Hayes puts this down to other commitments. “That’s the one disadvantage of having really great musicians with all their own careers on the go,” he says. “You can’t corral them, and no one wants to abandon their own projects – and it’s important that those projects also succeed. It’s important that we turn a disadvantage of not being able to tour all the time into an advantage of not having to do a whole bunch of things you don’t want to do either. You can be choosy because you have to be.”

Ó Raghallaigh says, “We could be touring nonstop if we wished, becoming jaded warriors of the road. But this way, with the small number of concerts in really special venues, it makes every single concert feel special, a real opportunity to make something beautiful happen, a chance to collectively find some magic in the cracks between the music.”

The live show is where things have come together. There have been times, for instance, when Tom Doherty’s Reel from Opening Set becomes a wave of music capable of taking your head off, a groove with an allure for techno as well as trad heads.

Hayes says an improvisational fluidity means pieces like this will unfold in different ways on different nights. “We don’t want to plan things too much. You might wake up the next day and go, ‘Remember that thing we did? Let’s do that again.’ And that would be the death of it.

“Every night there are moments when the band take off on a riff somewhere that we hadn’t planned and it suddenly takes on a different energy. There are, broadly speaking, very clear arrangements there, but if you have an idea, even an idea which alters all of this, throw it in.”

Standout shows

Certain shows stand out for the band. “The last show at the National Concert Hall at the end of January was really beautiful, I thought,” says Ó Raghallaigh, “really satisfying for me musically, and such a wonderful reception. The night before in Union Chapel, though, was totally overwhelming, like being inside a rocket ship taking off.”

Bartlett also has a vote for that London venue. “It’s a great space – this is a good band to play in churches – but that was one where we tried out a lot of new stuff, and everything was gathering together in a way which was both exciting and out of our control, which is a nice feeling.

“The very first one, too” – at the National Concert Hall in August 2011 – “was memorable. I knew the reputation of everyone involved, but the fact that it sold out before we played a note of music for anyone was kind of insane.”

Hayes recalls a show in Belfast, too. “We got into this slow, building, grinding rhythm that I like, and I think suits us. I went, oh yeah, I know what we’re good at now.”

The next stop for the band is Kilkenny Arts Festival. They play a sold-out show at St Canice’s Cathedral, and individual members will also lead the Marble City Sessions, with guests such as Bill Frisell, Sam Amidon, Dan Trueman, This Is How We Fly, Doug Wieselman and Ghost Trio.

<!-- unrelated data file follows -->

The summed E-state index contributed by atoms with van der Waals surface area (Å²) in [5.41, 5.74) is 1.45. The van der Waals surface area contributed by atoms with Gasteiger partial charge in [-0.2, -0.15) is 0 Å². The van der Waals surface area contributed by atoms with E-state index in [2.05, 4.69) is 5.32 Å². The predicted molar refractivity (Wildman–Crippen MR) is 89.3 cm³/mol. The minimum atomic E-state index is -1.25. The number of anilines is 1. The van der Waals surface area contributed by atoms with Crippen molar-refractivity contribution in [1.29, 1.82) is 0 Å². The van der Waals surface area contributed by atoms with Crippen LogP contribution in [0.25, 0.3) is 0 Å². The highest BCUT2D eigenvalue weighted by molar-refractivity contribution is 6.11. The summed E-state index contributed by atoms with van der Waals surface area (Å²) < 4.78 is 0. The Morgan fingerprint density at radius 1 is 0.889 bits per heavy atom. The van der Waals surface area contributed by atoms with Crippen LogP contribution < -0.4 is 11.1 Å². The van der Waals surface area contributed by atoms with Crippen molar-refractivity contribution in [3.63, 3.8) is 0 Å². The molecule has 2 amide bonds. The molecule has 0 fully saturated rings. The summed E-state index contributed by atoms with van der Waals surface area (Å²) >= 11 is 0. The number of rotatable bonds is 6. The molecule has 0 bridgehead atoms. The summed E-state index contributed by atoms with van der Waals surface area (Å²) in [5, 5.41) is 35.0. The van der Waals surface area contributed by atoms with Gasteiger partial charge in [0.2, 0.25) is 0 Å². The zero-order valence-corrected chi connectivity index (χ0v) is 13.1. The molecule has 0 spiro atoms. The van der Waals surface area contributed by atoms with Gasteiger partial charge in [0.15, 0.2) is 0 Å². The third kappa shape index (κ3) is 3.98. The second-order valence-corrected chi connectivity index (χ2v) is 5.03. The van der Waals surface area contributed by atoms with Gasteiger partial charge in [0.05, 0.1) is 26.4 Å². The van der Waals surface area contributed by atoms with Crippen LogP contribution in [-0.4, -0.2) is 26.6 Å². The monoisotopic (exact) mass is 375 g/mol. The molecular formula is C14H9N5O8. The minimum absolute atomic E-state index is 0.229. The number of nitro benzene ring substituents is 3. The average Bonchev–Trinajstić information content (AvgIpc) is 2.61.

“This thing in Kilkenny,” says Hayes, “is an attempt to pull the loose threads of all our connections and different worlds together. Bill Frisell, for example, would be a bit of a father figure in the minds of The Gloaming and associated friends. We would all have a great respect and feeling for him, and he’s someone we could all relate to.”

New material

But it’s a future date in a recording studio that holds the most appeal for the musicians. Hayes points out that their current set is “stuff which we worked on in the first week we got together”, and he’s eager to move on to work on new material.

“We need some opportunities to explore and develop,” he says. “We’re working off the first baby steps of the band. I think clearing the slates and coming at it knowing each other a lot better, and knowing where potential exists, means we could do a lot more.”

A new album also appeals to Bartlett. “Every time we meet back up has been great. It’s nice that it wasn’t a case of, put out the record and then tour, because I get sick of almost anything very quickly. There’s nothing tired about it yet. And a couple of days ago we were talking about doing another record, which is really exciting.”

Ó Raghallaigh adds, “There’s a real feeling now that it’s here to stay, that it’s not a short-term project, that there’s a shared desire to go further, explore more, dive deeper. The music has its arms wide open, willing to give something beautiful, something fundamentally powerful and true. It’s not afraid and it’s not smug and knowing. We’re on an adventure. We don’t know where we’re going, and beautiful things are born of that.”

For Bartlett, every time he goes onstage with others is a chance to live out some dreams. “It’s such a thrill for me to be able to play the way I like to play and fit into this group. I’ve talked to my friend Sam Amidon a lot about how this band is what my 15-year-old self would have wanted to be doing in a very specific way. It’s a fantasy fulfilled in a really lovely way.” The Gloaming play at St Canice’s Cathedral in Kilkenny on Wednesday. The show is sold out. kilkennyarts.ie